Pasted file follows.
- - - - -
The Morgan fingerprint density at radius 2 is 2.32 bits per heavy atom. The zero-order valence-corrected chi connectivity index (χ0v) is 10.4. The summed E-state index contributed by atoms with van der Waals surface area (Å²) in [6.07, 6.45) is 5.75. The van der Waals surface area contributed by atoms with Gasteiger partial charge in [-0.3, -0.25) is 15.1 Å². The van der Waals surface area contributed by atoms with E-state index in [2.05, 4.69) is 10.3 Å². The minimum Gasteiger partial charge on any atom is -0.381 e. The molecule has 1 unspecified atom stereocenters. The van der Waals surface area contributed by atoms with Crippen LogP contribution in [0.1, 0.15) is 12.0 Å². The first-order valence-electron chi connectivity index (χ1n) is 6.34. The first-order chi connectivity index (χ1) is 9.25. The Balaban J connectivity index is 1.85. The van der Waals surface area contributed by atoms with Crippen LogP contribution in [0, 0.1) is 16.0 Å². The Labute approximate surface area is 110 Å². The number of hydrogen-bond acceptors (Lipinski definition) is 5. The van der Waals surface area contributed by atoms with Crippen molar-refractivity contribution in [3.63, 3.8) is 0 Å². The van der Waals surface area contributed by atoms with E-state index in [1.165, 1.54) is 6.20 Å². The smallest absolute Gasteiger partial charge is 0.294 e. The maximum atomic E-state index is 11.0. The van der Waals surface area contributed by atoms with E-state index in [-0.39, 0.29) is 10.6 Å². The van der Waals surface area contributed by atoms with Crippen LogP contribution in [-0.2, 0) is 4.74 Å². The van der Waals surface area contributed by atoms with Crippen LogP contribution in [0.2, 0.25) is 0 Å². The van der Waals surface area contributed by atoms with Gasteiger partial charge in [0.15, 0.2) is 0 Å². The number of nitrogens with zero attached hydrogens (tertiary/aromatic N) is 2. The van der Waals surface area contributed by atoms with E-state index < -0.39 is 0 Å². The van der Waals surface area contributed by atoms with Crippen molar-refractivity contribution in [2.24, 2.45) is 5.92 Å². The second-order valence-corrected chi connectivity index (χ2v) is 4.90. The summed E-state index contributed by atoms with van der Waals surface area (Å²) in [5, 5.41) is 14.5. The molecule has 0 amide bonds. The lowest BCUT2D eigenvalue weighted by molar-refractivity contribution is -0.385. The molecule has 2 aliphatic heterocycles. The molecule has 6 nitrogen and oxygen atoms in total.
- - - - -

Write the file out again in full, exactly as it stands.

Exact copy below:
The Morgan fingerprint density at radius 2 is 2.32 bits per heavy atom. The zero-order valence-corrected chi connectivity index (χ0v) is 10.4. The summed E-state index contributed by atoms with van der Waals surface area (Å²) in [6.07, 6.45) is 5.75. The van der Waals surface area contributed by atoms with Gasteiger partial charge in [-0.3, -0.25) is 15.1 Å². The van der Waals surface area contributed by atoms with E-state index in [2.05, 4.69) is 10.3 Å². The minimum Gasteiger partial charge on any atom is -0.381 e. The molecule has 1 unspecified atom stereocenters. The van der Waals surface area contributed by atoms with Crippen LogP contribution in [0.1, 0.15) is 12.0 Å². The first-order valence-electron chi connectivity index (χ1n) is 6.34. The first-order chi connectivity index (χ1) is 9.25. The Balaban J connectivity index is 1.85. The van der Waals surface area contributed by atoms with Crippen LogP contribution in [0, 0.1) is 16.0 Å². The Labute approximate surface area is 110 Å². The number of hydrogen-bond acceptors (Lipinski definition) is 5. The van der Waals surface area contributed by atoms with Crippen molar-refractivity contribution in [3.63, 3.8) is 0 Å². The van der Waals surface area contributed by atoms with E-state index in [1.165, 1.54) is 6.20 Å². The smallest absolute Gasteiger partial charge is 0.294 e. The maximum atomic E-state index is 11.0. The van der Waals surface area contributed by atoms with E-state index in [-0.39, 0.29) is 10.6 Å². The van der Waals surface area contributed by atoms with Crippen LogP contribution in [-0.2, 0) is 4.74 Å². The van der Waals surface area contributed by atoms with Crippen LogP contribution in [0.2, 0.25) is 0 Å². The van der Waals surface area contributed by atoms with Gasteiger partial charge in [0.15, 0.2) is 0 Å². The number of nitrogens with zero attached hydrogens (tertiary/aromatic N) is 2. The van der Waals surface area contributed by atoms with E-state index < -0.39 is 0 Å². The van der Waals surface area contributed by atoms with Crippen molar-refractivity contribution in [2.24, 2.45) is 5.92 Å². The second-order valence-corrected chi connectivity index (χ2v) is 4.90. The summed E-state index contributed by atoms with van der Waals surface area (Å²) in [5, 5.41) is 14.5. The molecule has 0 amide bonds. The lowest BCUT2D eigenvalue weighted by molar-refractivity contribution is -0.385. The molecule has 2 aliphatic heterocycles. The molecule has 6 nitrogen and oxygen atoms in total.